Theme Camps & City Planning
There were 139 registered theme camps, plus an unknown number of informal camps in the Badlands. There were at least 200 RVs at this year’s event. Although the event population has been stable for some years, demand for space has been growing due to RVs.
In 2018, there was a problem with cars remaining inappropriately parked in camp. To discourage this, the organization was more aggressive about towing cars in 2019.
Safetyside, a weekend-long training workshop for Safety teams held about six weeks before the event, continues to play a key role in creating a cohesive safety organization, lowering walls between departments, teaching the principles of Incident Command System as well as department-specific training, and giving participants a chance to bond with each other. Attendance was roughly the same as for the past few years, and this year Safetyside welcomed a couple of representatives from the Burning Man organization. Blustery weather interfered with this year’s Safetyside to some extent, preventing a practice burn at which participants learn how to work a burn perimeter.
Work weekends & Site Prep
Work weekends faced weather challenges from the get-go. The February one was cold. The March one was cold AND wet. The April one was wet, cold, and windy (and coincided with Safetyside), and the May one was just wet–really wet.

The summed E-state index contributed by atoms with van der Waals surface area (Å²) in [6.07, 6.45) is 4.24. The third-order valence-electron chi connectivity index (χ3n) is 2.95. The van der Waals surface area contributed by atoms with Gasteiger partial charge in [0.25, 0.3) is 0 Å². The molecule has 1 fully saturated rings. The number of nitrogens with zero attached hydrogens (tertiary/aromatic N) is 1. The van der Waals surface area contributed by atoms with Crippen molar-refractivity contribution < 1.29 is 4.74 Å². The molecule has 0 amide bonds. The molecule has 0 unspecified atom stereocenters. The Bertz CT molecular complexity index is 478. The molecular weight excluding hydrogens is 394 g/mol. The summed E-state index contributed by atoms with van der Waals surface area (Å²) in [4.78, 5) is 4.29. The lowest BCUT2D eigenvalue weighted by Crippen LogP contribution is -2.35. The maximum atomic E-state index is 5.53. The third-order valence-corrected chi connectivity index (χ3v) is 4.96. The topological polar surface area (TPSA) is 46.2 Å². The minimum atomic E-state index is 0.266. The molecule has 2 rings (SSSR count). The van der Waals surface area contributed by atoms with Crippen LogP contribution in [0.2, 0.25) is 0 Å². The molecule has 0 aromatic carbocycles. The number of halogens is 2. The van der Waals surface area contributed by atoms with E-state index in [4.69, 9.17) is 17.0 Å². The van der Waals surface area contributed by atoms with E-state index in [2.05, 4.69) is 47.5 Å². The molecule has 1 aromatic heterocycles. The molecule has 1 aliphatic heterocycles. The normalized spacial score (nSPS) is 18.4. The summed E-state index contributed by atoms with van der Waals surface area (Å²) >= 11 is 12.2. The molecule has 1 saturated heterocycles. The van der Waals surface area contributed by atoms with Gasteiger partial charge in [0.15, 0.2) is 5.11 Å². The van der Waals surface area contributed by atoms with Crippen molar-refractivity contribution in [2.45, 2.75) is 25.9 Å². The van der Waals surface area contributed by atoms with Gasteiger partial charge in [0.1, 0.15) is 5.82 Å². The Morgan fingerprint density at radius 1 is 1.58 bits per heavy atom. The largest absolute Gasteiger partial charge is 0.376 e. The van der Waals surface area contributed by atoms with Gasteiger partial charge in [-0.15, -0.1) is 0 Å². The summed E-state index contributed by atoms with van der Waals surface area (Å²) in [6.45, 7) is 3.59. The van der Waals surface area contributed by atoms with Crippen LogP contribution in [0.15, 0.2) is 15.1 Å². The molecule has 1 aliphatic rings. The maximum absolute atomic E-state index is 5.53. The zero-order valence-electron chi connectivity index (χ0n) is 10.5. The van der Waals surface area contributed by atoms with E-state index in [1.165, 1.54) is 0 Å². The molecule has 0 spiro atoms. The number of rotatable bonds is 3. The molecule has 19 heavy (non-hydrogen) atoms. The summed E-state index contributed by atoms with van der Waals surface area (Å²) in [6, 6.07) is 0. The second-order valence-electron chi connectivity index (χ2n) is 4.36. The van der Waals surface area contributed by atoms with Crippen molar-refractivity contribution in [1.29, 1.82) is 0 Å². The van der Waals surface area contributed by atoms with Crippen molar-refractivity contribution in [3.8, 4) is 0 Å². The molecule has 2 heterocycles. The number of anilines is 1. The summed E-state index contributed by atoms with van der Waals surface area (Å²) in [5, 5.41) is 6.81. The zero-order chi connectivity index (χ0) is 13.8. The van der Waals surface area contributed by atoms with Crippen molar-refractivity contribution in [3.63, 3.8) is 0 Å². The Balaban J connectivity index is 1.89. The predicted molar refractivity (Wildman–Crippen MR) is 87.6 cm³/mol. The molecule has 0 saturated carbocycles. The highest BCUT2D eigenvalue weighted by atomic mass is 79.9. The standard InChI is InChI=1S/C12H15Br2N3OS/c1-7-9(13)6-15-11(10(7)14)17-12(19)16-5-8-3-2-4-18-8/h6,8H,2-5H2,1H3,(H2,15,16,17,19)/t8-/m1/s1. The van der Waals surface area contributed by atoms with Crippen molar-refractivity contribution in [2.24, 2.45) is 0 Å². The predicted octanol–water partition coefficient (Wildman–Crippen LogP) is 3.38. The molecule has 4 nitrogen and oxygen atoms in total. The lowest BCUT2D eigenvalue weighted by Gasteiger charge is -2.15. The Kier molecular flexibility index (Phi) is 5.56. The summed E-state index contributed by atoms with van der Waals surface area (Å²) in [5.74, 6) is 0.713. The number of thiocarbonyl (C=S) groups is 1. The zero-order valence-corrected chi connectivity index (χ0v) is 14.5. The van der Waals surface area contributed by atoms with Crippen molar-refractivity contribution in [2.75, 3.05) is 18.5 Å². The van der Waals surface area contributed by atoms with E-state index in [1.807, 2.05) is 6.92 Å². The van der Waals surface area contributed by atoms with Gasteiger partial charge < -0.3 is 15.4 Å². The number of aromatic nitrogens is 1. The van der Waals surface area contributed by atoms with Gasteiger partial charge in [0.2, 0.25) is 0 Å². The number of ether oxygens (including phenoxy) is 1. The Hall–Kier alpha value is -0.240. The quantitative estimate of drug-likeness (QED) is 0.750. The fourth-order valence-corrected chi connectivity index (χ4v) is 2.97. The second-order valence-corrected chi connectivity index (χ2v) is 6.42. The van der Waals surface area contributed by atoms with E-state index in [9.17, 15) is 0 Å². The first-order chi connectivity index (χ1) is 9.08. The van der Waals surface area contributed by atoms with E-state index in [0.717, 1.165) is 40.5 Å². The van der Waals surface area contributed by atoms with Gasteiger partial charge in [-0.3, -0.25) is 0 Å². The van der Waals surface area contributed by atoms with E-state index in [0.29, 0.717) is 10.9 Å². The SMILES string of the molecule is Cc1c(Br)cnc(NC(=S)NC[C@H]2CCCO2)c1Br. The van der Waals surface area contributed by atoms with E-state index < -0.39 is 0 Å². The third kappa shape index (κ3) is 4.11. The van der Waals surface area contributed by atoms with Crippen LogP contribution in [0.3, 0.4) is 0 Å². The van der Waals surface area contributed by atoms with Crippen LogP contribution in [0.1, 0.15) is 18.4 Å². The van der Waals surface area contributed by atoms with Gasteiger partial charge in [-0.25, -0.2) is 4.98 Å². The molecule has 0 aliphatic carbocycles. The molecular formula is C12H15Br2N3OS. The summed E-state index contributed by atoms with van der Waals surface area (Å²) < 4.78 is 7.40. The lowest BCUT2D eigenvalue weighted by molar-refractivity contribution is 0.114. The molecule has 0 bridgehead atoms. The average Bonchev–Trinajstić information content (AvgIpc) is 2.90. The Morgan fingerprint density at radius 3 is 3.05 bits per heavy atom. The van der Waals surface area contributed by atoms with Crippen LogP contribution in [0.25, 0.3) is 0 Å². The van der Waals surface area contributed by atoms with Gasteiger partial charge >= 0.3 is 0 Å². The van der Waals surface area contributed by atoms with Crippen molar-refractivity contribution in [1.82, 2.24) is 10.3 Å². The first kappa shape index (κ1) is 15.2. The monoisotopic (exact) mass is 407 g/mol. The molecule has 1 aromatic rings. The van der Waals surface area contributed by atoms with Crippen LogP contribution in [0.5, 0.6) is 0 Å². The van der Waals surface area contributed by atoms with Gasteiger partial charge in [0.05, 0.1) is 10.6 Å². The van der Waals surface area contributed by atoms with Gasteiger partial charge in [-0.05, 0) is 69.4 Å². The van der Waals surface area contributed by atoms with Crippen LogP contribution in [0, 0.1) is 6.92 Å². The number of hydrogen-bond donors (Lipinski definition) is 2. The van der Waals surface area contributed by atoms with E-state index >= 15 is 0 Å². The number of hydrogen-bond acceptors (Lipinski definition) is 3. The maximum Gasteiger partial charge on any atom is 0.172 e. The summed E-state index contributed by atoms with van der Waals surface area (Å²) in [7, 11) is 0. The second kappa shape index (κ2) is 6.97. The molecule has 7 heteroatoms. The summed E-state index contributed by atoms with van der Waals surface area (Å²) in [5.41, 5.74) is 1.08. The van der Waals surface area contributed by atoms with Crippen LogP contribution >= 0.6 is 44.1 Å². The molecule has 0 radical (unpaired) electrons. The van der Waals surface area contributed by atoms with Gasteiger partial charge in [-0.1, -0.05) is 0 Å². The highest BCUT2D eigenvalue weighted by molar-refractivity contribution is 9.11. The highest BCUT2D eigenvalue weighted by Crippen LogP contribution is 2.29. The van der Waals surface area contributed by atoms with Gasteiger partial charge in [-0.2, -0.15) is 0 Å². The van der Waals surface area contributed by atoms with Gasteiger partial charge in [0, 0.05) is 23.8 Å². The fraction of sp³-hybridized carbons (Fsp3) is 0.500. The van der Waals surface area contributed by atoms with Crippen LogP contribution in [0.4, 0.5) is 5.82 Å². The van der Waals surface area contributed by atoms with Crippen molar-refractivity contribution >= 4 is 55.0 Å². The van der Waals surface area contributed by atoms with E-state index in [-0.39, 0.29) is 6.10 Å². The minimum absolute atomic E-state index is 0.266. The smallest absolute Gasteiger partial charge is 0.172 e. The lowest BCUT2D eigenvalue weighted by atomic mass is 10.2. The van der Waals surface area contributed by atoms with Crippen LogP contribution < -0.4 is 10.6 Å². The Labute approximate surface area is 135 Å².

That kept the turnout light, but thankfully, the land is in pretty good shape, and those who attended were dedicated. Work-weekend volunteers covered some low spots with roadbase, burned a lot of downed brush piles, and killed as many fire ants as possible.
There was some extra work during load-in due to late storms.
Load-in, the Saturday before Flipside when we ship all the event’s infrastructure out to the event site, was well-supported this year. We experimented with renting two trucks the night before to get the bulk of the Effigy loaded beforehand, and this was found to work well.
Exodus went extremely well this year with almost all participants off land by the 5pm deadline. There were two mechanical issues that required vehicles remain behind Monday night but were removed on Tuesday by participants who found other manners of transportation off property on Monday.
Clean up efforts were primarily accomplished Saturday post event. Overall most camps took LNT seriously and removed their MOOP. A few line volunteers did line sweeps and what little MOOP was left was removed. A detailed report on the few infractions noted is still being drawn up. With DaFT and other volunteers braving the hot sun the burn scar was cleaned and all ash and metal was handled. One item of note is that the Pyro lead noted on Tuesday that the upper effigy field was cleaned sometime Monday to his great surprise and delight.
Saturday post event, approximately 40 hard-charging volunteers participated in loading four trucks with infrastructure to be returned to the warehouse where other volunteers helped unload. This was not a sufficient number of volunteers and seems to continue a downward trend in post event volunteerism that occurred since Floodside. None-the-less, while hot and tired, it did seem the volunteers were in good spirits and helped out excellently.